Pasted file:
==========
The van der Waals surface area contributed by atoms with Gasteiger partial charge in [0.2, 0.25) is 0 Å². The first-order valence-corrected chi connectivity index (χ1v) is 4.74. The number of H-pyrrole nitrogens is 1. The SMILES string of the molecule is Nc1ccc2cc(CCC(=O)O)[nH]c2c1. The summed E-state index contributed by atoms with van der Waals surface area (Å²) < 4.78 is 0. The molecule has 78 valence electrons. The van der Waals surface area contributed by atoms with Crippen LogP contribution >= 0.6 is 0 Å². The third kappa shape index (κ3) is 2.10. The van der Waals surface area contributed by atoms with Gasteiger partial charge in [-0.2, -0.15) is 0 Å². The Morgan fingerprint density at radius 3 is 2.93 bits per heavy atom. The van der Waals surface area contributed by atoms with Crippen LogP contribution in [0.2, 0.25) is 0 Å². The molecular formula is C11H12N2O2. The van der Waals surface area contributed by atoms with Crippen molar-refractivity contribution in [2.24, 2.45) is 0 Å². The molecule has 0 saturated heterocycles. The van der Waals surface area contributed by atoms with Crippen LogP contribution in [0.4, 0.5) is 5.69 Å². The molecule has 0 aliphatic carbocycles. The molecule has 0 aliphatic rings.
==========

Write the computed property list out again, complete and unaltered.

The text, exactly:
The van der Waals surface area contributed by atoms with Gasteiger partial charge in [0.2, 0.25) is 0 Å². The first-order valence-corrected chi connectivity index (χ1v) is 4.74. The number of H-pyrrole nitrogens is 1. The SMILES string of the molecule is Nc1ccc2cc(CCC(=O)O)[nH]c2c1. The summed E-state index contributed by atoms with van der Waals surface area (Å²) < 4.78 is 0. The molecule has 78 valence electrons. The van der Waals surface area contributed by atoms with Crippen LogP contribution >= 0.6 is 0 Å². The third kappa shape index (κ3) is 2.10. The van der Waals surface area contributed by atoms with Gasteiger partial charge in [-0.2, -0.15) is 0 Å². The Morgan fingerprint density at radius 3 is 2.93 bits per heavy atom. The van der Waals surface area contributed by atoms with Crippen LogP contribution in [0.2, 0.25) is 0 Å². The molecular formula is C11H12N2O2. The van der Waals surface area contributed by atoms with Crippen molar-refractivity contribution in [2.24, 2.45) is 0 Å². The molecule has 0 saturated heterocycles. The van der Waals surface area contributed by atoms with Crippen LogP contribution in [0.4, 0.5) is 5.69 Å². The molecule has 0 aliphatic carbocycles. The molecule has 0 aliphatic rings.